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The European Union and Beyond

Political Trust in Greece

Eleni Stathopoulou
National and Kapodistrian University of Athens
Eleni Stathopoulou
National and Kapodistrian University of Athens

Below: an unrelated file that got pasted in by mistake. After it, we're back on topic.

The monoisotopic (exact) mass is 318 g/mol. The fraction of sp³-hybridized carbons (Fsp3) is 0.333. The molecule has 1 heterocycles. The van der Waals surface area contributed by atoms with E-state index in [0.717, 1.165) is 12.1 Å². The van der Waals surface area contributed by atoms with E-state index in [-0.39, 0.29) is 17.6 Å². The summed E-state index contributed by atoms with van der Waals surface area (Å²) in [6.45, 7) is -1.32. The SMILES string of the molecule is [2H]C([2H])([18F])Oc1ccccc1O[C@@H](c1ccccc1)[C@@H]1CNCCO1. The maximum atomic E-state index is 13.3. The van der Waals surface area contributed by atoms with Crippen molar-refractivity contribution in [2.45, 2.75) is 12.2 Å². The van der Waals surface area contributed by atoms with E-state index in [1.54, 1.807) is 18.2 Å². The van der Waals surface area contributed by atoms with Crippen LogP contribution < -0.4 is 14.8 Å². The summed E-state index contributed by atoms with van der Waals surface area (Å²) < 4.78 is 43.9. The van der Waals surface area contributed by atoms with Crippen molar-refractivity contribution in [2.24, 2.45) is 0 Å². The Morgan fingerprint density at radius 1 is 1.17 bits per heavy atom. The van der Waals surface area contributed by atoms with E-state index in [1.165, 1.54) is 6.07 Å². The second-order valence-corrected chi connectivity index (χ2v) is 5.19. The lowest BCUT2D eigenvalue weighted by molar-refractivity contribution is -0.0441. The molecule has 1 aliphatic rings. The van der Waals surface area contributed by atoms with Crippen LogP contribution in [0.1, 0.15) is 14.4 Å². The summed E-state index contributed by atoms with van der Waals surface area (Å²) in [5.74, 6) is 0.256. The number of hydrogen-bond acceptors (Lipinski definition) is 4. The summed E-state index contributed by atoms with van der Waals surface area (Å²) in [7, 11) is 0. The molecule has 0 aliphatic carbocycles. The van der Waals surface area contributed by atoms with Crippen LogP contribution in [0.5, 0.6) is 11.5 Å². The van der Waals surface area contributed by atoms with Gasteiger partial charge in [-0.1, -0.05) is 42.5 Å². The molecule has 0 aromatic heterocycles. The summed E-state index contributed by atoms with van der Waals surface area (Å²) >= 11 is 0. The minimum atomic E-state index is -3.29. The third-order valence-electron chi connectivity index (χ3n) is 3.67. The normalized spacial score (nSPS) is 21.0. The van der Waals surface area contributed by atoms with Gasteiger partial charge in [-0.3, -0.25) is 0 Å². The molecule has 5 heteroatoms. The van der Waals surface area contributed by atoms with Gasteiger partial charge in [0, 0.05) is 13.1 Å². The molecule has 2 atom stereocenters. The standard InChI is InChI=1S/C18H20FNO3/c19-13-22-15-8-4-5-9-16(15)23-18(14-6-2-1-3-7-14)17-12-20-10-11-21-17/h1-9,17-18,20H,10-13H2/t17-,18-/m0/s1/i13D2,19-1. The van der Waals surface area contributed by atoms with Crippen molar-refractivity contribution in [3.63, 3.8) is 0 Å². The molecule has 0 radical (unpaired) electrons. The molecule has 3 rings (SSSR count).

This article examines how trust in the political system has evolved over the last thirty years in Greece. Based on theoretical and empirical research, the first part of analysis focuses on how political trust in different levels - following the Eastonian schema - develops through time. The empirical evidence is based on Eurobarometer’s surveys, CNEP surveys and surveys conducted from the Greek National Centre for Social Research (EKKE). Subsequent sections of the paper analyses support especially for Greek political institutions (political parties, parliament, and the Cabinet), and democratic processes too. The primary goal is to trace the main political, economic and social factors driving the dynamics of support for the representative actors of the Greek political system. The time frame is divided in two distinctive eras, the first indicating the establishment of the party system with the rise of Papandreou’s PASOK in the Cabinet (1981) and the second starting in 1996, a period characterised, from most scholars, as the second “Metapolitefsi (regime change)”, featuring the development of political parties to cartel parties, the efforts towards an institutional modernisation and an economic miracle followed by an economic downfall. Concluding we consider consequences for declining trends in trust in political parties, politicians and government over time.
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